The role of commodities in a multi-asset portfolio

There are different views on whether commodities should be included in a multi asset portfolio. We believe that they should be included: due to the specific way they react to growth and inflation, commodities can provide diversification relative to stocks and bonds.


Feb 5, 2017 | Scott Wolle

At the same time, however, we believe it is important not to simply track a conventional commodity index. Instead, the focus should be on commodities that are difficult to store, since such commodities are more often in backwardation than contango – and backwardation can lead to higher expected returns from commodity contracts. Also, when determining the commodity weight of a multi-asset portfolio, other components such as equities must also be taken into account.

Investors have long debated the wisdom of including commodities in a portfolio. Invesco’s Global Asset Allocation Team has a clear position: commodities belong in a portfolio, but not without the right plan. We summarize our research process feeding into multi-asset portfolios as well as a dedicated commodity strategy which we have been applying now for almost a decade.

The prevailing argument for including commodities in a portfolio relates to their inflation-hedging potential. Commodities have indeed demonstrated a strong correlation to inflation. Despite the declining relative importance of energy-intensive industries, this correlation has remained intact in recent years. Beyond simple pass-through effects of commodity price changes, most observers link the effect to some combination of monetary policy (i.e., increases in money supply lead to increases in commodity prices) and changes in inflation expectations.

The link between commodities and inflation also helps to explain the second benefit often attributed to commodities: their diversification potential relative to traditional assets such as stocks and bonds. Stocks and bonds should respond in opposite ways to changes in real growth. But both tend to do poorly in conjunction with rising inflation, at least in the short-term, whereas commodities tend to do well.

Commodities and investment returns
One would think that several decades would be sufficient for practitioners and academics to agree on whether an asset should deliver positive excess returns over the long term. But, no such agreement yet exists for commodities, with even some relatively recent papers debating the asset class’ merits.However, at its core, commodity investing relies upon the central tenet of any successful investment strategy: buy low, sell high.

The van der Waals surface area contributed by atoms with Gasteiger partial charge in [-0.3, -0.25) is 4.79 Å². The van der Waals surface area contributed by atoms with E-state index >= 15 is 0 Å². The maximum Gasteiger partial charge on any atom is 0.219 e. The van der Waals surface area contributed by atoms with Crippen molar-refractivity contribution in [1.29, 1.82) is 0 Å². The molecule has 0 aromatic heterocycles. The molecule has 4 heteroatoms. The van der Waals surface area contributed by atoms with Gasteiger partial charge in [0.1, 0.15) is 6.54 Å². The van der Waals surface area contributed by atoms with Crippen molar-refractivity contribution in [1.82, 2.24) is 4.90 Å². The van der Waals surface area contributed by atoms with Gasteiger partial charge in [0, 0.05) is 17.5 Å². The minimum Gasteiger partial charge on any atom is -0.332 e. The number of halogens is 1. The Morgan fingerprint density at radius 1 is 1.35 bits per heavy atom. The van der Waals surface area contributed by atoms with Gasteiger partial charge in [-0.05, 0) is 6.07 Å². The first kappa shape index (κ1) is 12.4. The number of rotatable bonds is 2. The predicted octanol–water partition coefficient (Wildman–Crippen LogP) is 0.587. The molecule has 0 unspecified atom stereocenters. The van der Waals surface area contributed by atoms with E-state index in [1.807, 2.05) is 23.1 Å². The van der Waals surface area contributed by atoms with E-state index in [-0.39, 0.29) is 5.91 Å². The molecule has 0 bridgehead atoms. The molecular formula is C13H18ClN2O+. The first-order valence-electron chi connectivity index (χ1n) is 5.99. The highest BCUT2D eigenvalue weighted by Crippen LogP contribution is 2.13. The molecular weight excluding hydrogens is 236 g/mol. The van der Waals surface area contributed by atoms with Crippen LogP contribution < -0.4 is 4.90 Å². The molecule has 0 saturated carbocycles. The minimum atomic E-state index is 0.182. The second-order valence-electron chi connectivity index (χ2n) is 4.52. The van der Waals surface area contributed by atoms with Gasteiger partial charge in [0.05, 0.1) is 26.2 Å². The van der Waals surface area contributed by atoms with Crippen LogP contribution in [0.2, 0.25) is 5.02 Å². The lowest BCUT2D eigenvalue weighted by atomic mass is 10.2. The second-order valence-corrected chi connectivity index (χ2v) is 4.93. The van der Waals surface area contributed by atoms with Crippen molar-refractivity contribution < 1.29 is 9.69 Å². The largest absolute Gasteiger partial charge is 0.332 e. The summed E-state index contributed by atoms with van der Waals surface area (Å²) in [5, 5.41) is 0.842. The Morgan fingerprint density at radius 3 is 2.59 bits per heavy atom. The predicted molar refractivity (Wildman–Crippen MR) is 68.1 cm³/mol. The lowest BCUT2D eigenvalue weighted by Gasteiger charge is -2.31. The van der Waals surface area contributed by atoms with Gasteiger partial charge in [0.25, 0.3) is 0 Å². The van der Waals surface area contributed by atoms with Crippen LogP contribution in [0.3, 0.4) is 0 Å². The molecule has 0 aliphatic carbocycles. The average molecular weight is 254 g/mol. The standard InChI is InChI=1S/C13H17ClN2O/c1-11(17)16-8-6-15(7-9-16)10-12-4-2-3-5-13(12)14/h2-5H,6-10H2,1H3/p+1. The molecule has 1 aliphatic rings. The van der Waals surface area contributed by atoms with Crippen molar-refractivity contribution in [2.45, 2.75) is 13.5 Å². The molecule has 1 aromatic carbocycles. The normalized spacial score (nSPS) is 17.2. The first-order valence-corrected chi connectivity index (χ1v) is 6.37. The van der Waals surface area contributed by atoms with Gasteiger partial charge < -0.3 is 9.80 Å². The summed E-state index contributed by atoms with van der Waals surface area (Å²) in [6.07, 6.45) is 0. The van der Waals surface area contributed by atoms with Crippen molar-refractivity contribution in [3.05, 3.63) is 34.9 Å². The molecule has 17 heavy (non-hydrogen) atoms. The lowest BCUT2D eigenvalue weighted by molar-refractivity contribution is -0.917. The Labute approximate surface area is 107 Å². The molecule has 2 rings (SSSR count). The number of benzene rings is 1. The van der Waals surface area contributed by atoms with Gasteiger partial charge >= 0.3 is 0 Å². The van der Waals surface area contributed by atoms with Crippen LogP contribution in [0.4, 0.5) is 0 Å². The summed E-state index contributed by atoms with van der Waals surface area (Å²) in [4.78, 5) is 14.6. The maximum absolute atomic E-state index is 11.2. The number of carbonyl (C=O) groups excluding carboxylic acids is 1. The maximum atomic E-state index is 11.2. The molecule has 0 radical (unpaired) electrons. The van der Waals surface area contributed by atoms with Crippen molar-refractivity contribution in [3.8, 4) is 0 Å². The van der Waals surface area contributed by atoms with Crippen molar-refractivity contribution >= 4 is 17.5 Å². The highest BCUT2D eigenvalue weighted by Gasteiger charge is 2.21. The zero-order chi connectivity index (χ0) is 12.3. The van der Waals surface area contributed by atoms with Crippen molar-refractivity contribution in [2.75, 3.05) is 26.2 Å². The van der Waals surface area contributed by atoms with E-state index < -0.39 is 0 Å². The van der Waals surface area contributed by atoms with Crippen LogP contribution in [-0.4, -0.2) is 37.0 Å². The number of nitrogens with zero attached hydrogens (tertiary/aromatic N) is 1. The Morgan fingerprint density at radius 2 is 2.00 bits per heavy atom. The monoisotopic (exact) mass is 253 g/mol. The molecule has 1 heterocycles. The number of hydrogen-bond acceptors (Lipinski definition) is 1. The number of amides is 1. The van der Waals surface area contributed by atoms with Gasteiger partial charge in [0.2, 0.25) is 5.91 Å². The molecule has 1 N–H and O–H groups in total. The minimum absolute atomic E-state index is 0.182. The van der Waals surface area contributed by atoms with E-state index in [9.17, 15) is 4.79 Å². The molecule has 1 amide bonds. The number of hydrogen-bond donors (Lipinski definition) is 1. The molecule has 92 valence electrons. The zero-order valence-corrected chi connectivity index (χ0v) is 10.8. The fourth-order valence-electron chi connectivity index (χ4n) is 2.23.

Backwardation, a phenomenon characterized by further-dated commodities trading at a discount to the current spot, represents one of the most appealing and direct applications of this simple concept. In the absence of any forecast, prices should naturally rise to the spot level as the investor moves forward in time. Specific situations may make holding the more dearly priced contract the more attractive option, but most traditional investment strategies will always favour the purchase of the discounted asset.

In 1930 Keynes coined the term “normal backwardation”. Subsequent research has clearly proven that backwardation is not normal for most assets.2 These assets trade in contango, where the more distant asset trades at a premium to the spot price, and therefore tends to cause investors to buy high and sell low. Some investors find this set of facts – most assets trade in contango on average, and contango often generates negative returns – sufficient to avoid the asset class. We believe that this ignores the potential return that is equally clear from the research.

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1 Gorton, Gary and K. Geert Rouwenhorst. "Facts And Fantasies About Commodity Futures," Financial Analysts Journal, 2006, v62(2,Mar/Apr), 47-68; Erb, Claude B. and Harvey, Campbell R., The Tactical and Strategic Value of Commodity Futures (January 12, 2006). Available at SSRN: abstract=650923
2 Cp. Kolb, Robert W (1992): Is Normal Backwardation Normal?, Journal of Futures Markets 12(1), pp. 75-90.